Brief History of the Section on the Sociology of Population
By Charles B. Nam, October 1, 2009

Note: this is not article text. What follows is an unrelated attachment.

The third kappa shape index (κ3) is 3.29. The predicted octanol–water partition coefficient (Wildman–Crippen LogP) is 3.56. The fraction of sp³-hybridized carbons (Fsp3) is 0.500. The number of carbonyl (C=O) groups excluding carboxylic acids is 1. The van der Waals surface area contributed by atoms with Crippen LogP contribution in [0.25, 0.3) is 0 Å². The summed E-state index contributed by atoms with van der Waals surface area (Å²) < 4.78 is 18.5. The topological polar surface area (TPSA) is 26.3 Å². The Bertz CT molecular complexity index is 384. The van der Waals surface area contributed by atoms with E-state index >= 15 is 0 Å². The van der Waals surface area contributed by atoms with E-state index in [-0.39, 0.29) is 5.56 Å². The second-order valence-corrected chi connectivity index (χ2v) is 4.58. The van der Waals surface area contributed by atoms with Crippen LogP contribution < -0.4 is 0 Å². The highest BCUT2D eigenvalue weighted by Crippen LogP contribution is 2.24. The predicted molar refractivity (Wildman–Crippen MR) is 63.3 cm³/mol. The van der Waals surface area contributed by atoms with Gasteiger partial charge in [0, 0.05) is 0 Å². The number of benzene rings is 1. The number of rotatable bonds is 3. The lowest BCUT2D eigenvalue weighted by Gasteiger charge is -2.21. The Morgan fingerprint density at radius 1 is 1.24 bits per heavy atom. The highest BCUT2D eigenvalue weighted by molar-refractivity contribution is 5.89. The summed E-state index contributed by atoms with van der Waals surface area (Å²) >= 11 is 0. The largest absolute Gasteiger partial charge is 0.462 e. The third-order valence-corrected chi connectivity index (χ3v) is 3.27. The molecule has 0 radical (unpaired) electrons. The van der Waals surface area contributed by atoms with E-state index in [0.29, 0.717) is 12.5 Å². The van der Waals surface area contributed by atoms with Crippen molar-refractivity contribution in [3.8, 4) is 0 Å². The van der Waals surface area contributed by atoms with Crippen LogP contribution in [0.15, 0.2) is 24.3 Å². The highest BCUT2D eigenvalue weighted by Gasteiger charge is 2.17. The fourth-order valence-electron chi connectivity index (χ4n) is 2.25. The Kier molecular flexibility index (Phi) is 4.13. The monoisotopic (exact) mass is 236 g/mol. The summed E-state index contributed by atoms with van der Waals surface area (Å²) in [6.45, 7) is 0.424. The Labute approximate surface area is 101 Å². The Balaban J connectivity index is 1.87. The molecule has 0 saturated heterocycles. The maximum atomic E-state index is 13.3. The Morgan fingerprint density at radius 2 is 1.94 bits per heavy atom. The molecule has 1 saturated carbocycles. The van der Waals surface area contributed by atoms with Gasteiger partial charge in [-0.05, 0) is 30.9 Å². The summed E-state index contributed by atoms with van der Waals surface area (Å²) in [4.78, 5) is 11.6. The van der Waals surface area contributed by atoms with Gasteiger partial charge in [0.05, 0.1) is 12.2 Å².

In the early 1970's, some members of the American Sociological Association (ASA) formed a Section on Population. The persons who were selected as Officers were primarily demographer/sociologists with strong ties to the Population Association of America (PAA). The program sessions they developed emphasized interests central to demography. After a couple of years, a motion was made at the Section’s business meeting to terminate the Section on the grounds that it duplicated programs at PAA. The motion passed and the Section was disbanded. In 1977, some members of ASA who felt that the earlier Section failed because it did not emphasize sociology’s link to population moved to start a Section with that orientation. Having sufficient support among members, a new Section was approved in 1978. Leaders within the group insisted that it be named the Section on the Sociology of Population, and the purpose and by-laws indicated this Section focus. On at least two occasions since that time the ASA staff dropped “the Sociology of” part of the title and were reminded by Section members why it had to be there. For some thirty-one years now the Section on the Sociology of Population has functioned well and expanded its member base. From time to time program planners lost sight of the main purpose of the Section, but in the main it has been true to its purpose.